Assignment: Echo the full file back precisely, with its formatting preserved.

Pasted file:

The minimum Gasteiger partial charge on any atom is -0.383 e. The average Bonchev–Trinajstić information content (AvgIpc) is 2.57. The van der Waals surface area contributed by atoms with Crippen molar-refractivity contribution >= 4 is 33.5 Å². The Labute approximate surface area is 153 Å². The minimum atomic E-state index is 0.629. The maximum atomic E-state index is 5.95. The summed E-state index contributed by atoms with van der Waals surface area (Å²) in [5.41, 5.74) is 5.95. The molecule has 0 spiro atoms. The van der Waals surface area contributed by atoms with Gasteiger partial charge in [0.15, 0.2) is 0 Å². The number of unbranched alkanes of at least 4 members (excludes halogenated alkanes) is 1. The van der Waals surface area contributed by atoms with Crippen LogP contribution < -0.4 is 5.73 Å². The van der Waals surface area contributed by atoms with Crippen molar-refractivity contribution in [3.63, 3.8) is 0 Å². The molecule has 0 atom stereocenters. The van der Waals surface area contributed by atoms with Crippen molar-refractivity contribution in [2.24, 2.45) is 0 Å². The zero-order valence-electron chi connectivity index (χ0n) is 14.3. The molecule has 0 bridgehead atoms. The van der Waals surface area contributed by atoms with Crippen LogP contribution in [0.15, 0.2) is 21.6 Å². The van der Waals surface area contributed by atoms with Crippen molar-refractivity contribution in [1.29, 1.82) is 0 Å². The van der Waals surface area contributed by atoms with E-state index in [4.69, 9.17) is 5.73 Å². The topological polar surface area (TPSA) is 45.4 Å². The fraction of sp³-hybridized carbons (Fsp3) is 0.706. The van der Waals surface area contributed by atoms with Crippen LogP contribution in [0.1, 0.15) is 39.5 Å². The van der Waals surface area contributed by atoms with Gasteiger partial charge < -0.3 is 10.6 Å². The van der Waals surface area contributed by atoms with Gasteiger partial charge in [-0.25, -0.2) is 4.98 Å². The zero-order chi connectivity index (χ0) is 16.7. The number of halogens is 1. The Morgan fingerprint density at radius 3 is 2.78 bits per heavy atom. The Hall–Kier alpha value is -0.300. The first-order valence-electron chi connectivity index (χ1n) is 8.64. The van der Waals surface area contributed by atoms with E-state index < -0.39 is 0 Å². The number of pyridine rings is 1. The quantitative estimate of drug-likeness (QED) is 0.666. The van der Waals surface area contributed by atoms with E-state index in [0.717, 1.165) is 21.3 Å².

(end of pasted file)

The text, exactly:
The minimum Gasteiger partial charge on any atom is -0.383 e. The average Bonchev–Trinajstić information content (AvgIpc) is 2.57. The van der Waals surface area contributed by atoms with Crippen molar-refractivity contribution >= 4 is 33.5 Å². The Labute approximate surface area is 153 Å². The minimum atomic E-state index is 0.629. The maximum atomic E-state index is 5.95. The summed E-state index contributed by atoms with van der Waals surface area (Å²) in [5.41, 5.74) is 5.95. The molecule has 0 spiro atoms. The van der Waals surface area contributed by atoms with Gasteiger partial charge in [0.15, 0.2) is 0 Å². The number of unbranched alkanes of at least 4 members (excludes halogenated alkanes) is 1. The van der Waals surface area contributed by atoms with Crippen LogP contribution < -0.4 is 5.73 Å². The van der Waals surface area contributed by atoms with Crippen molar-refractivity contribution in [3.63, 3.8) is 0 Å². The molecule has 0 atom stereocenters. The van der Waals surface area contributed by atoms with Crippen molar-refractivity contribution in [2.24, 2.45) is 0 Å². The zero-order valence-electron chi connectivity index (χ0n) is 14.3. The molecule has 0 bridgehead atoms. The van der Waals surface area contributed by atoms with Crippen LogP contribution in [0.15, 0.2) is 21.6 Å². The van der Waals surface area contributed by atoms with Crippen molar-refractivity contribution in [1.29, 1.82) is 0 Å². The van der Waals surface area contributed by atoms with E-state index in [4.69, 9.17) is 5.73 Å². The topological polar surface area (TPSA) is 45.4 Å². The fraction of sp³-hybridized carbons (Fsp3) is 0.706. The van der Waals surface area contributed by atoms with Crippen LogP contribution in [0.1, 0.15) is 39.5 Å². The van der Waals surface area contributed by atoms with Gasteiger partial charge < -0.3 is 10.6 Å². The van der Waals surface area contributed by atoms with Gasteiger partial charge in [-0.25, -0.2) is 4.98 Å². The zero-order chi connectivity index (χ0) is 16.7. The number of halogens is 1. The Morgan fingerprint density at radius 3 is 2.78 bits per heavy atom. The Hall–Kier alpha value is -0.300. The first-order valence-electron chi connectivity index (χ1n) is 8.64. The van der Waals surface area contributed by atoms with E-state index < -0.39 is 0 Å². The number of pyridine rings is 1. The quantitative estimate of drug-likeness (QED) is 0.666. The van der Waals surface area contributed by atoms with E-state index in [0.717, 1.165) is 21.3 Å².